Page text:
One cast, one fish in a lifetime
When I got the offer to fish with Tony Entwistle and Peter Carty I said hell yes. Im sure there are so many people out there that wish they could push me aside and live in my shoes for a while doing all this traveling and dirt bag campervan lifestyle and fishing every day. Thats why I have to live every day to its fullest and chase cool adventures around, because you have to get what you can in this life. Wilderness is a necessity and were not getting any younger.
Tony and I were up early same as yesterday for coffee but decided to head to the swedish bakery this morning for a meat pie and sandwiches to go. Its good luck to eat a meat pie before fishing and most of the Americans love them. So we carried on down the road to meet Peter Carty who is one of the most famous fly tiers in the world. Anybody that needs an upper hand while casting to trout in your native waters should consider buying from him. Sometimes all it takes to catch that one fish is a slight variation in your fly pattern, something they have never seen before. He is a true master. When we met up with Pete we grabbed more coffee and had a while to drive yet. I enjoyed listening to their stories and thought, how lucky am I? When we parked finally we had a bit of a hike to get to our first pool and of course it was windy.
Of course Tony already had a fish picked out and it was my job to catch it. That didnt go very well considering the nasty headwind and I feel like they enjoyed watching me flog the water until I gave up or the fish spooked I cant remember. We made our way up the river and I dont have to go into too much detail but fishing was very spotty and we didnt actually catch a single fish and only saw two. It was just one of those dog days of summer with warm water temps and lots of wind and dust and cold beer waiting for us back at the truck so we started our way back. But life can change so quick. We walked past a beautiful looking pool and Tony suggested blind fishing it while they walked on. I couldnt be bothered and dont really like blind fishing in NZ and almost dismissed the pool my self. At this moment Tony and Peter were a few hundred feet ahead of me when I saw a black shape in the water and waded out and it looked fishy enough so I didnt switch flies like Tony suggested and laid a cast over the shadow. My indicator went under and to my astonishment I had hooked into something as big as a whale shark. At this moment I had my camera bag in one hand being so careless casting at a shadow, and I moved backwards out of the water and laid put my camera down and yelled at the boys way ahead of me. I had something big at the end of my line and didnt want to say anything, I just wanted to play the fish slowly and calmly and get this fish to the net. By this time Peter had run over and his voice had changed.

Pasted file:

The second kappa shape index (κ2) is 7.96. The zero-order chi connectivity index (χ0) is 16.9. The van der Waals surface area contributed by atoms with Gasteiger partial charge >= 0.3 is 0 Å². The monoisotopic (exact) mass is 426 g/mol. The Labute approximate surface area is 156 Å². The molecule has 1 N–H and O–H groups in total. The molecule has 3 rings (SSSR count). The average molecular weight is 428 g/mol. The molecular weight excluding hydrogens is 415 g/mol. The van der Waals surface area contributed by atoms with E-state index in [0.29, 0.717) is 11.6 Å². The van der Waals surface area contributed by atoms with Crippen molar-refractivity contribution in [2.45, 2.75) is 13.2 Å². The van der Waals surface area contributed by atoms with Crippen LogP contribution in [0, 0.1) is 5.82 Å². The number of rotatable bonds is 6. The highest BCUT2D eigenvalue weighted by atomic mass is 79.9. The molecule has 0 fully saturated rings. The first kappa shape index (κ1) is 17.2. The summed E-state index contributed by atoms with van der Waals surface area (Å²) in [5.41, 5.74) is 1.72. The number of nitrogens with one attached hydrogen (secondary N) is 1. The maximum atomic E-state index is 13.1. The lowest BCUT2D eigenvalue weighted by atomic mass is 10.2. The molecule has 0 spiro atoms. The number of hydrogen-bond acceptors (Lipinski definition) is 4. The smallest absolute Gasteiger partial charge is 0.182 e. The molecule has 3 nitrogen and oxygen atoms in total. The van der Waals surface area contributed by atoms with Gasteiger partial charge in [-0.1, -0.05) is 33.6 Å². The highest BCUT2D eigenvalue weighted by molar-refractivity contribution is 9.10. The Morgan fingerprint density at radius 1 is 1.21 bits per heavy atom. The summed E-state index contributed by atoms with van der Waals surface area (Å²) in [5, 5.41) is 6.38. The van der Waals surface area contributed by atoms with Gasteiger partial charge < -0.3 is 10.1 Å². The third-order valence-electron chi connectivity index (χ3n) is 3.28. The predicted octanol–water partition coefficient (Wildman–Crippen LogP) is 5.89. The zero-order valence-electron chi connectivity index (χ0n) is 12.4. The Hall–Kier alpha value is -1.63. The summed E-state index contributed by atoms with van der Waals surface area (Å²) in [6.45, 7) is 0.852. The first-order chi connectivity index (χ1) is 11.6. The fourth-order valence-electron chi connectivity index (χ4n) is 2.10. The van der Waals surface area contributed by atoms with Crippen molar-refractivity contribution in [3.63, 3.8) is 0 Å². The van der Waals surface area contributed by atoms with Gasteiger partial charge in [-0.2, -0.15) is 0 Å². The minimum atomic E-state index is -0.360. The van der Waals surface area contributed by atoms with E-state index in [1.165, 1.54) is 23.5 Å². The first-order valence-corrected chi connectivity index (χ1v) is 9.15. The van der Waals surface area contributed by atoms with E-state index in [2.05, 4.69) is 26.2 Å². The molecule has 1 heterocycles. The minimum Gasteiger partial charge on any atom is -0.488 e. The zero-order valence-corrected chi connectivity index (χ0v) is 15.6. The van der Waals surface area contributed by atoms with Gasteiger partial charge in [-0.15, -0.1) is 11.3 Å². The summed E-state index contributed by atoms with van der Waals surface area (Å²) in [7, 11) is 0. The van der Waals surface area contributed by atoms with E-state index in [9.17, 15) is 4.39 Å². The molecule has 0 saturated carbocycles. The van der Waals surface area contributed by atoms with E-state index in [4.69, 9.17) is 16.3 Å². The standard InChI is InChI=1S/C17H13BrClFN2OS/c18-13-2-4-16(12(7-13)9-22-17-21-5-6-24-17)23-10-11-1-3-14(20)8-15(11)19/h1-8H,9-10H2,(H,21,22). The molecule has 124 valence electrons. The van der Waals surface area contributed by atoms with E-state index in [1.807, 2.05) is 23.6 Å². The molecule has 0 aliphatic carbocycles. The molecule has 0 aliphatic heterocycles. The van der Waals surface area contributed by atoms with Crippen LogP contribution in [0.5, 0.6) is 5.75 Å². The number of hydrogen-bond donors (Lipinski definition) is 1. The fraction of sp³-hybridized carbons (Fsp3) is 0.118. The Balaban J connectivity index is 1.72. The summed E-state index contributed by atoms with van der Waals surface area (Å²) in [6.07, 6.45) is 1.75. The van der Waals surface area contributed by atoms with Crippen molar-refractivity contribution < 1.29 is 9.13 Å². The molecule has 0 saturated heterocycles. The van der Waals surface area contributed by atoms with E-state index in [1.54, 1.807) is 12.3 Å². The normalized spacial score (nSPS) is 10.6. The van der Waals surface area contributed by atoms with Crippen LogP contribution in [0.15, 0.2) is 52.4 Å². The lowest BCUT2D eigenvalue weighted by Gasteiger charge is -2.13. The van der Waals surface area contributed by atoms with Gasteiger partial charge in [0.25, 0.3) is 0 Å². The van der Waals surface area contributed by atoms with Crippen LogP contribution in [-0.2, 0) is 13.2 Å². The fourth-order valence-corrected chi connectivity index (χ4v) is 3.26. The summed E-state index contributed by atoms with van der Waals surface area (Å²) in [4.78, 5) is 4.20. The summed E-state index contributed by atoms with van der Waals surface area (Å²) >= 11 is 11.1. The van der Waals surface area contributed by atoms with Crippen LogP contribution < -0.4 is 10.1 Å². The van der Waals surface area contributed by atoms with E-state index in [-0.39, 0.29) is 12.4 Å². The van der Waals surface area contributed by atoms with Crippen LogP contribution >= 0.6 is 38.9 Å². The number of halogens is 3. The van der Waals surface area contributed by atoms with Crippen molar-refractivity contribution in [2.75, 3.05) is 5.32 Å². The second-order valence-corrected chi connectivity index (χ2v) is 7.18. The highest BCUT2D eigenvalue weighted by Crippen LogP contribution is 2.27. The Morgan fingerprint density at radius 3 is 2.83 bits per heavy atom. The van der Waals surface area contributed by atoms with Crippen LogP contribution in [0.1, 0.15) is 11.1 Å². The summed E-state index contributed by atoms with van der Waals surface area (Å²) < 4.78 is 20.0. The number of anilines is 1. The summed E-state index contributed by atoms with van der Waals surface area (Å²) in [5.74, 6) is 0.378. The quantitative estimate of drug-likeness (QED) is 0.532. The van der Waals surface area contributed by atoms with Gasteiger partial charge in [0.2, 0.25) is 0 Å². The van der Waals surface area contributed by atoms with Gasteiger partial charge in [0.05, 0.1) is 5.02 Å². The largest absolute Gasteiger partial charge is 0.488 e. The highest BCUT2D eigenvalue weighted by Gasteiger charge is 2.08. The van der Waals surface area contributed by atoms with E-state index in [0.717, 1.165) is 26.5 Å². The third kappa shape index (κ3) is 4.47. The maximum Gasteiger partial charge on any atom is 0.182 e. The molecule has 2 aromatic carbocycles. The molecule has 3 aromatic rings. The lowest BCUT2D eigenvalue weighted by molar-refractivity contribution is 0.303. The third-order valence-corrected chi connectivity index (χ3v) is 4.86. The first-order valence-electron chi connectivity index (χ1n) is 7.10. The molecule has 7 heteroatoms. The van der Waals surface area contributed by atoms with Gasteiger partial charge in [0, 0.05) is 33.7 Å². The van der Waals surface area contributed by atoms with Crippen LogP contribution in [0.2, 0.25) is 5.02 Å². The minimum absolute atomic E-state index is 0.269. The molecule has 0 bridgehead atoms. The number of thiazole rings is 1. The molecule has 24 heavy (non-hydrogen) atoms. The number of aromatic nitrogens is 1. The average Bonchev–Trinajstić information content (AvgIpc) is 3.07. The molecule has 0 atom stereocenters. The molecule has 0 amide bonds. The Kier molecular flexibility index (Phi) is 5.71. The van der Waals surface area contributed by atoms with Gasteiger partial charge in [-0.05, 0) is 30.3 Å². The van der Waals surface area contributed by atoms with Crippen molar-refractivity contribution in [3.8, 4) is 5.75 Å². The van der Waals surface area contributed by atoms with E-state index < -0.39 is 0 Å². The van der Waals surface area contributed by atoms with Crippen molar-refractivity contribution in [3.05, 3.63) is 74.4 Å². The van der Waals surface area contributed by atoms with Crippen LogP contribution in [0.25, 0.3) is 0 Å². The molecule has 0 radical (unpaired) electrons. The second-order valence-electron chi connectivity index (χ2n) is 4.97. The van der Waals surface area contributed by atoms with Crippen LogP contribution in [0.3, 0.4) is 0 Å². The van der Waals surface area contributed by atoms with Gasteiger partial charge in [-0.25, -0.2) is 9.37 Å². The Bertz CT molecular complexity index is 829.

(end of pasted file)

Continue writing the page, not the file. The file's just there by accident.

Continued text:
By the tone of his voice I could tell he knew this was a big big fish. He coached me and laid out a plan to somehow land this beast before the rapids he was heading towards. Shouts from all angles now as Tony was there coaching me too. Boy was I nervous. At that right moment when the fishes weight was against him I dropped my rod to the right leaning on him quite hard but still protecting the fine tippet keeping a bend in the rod. This motion made the fish swim right into the shallows and eventually right into Petes net. Thats when we all got very excited. This fish was big but I didnt think he was 10 lbs. Peter weighed the fish at 10.25 lbs, a true beast of a brown trout and a bucket list fish breaking the 10 lb mark. Anglers come from all over the world to catch a 10 lb New Zealand brown trout on a fly rod and for most it never happens. This may be the only 10+ lb trout of my life, and certainly my biggest trout yet.
I wanted to just sit there on the river bank for the rest of the day and put my rod away and think. Eventually we made our way to the car after much celebration. After enjoying a few beers and a toast to a 10 lb fish drove off. We got all the way back to where we picked up Peter and I realized I had left my fly rod on the roof of the car when we drove off. Talk about a buzz kill. Tony and I drove all the way back to the spot and I was ready for the worst. I got out of the car and there it was laying in the grass without a scratch. Sometimes things work out in the best way. We got back to the house and drank 14 year old scotch too.
Hi, Josh. Monty sent me your site. The brownie looks mighty impressive. Mercedes said, “it’s a whale!”
We’re off to Patagonia in about two weeks. Hope we do as well as you. —–Jack Mithun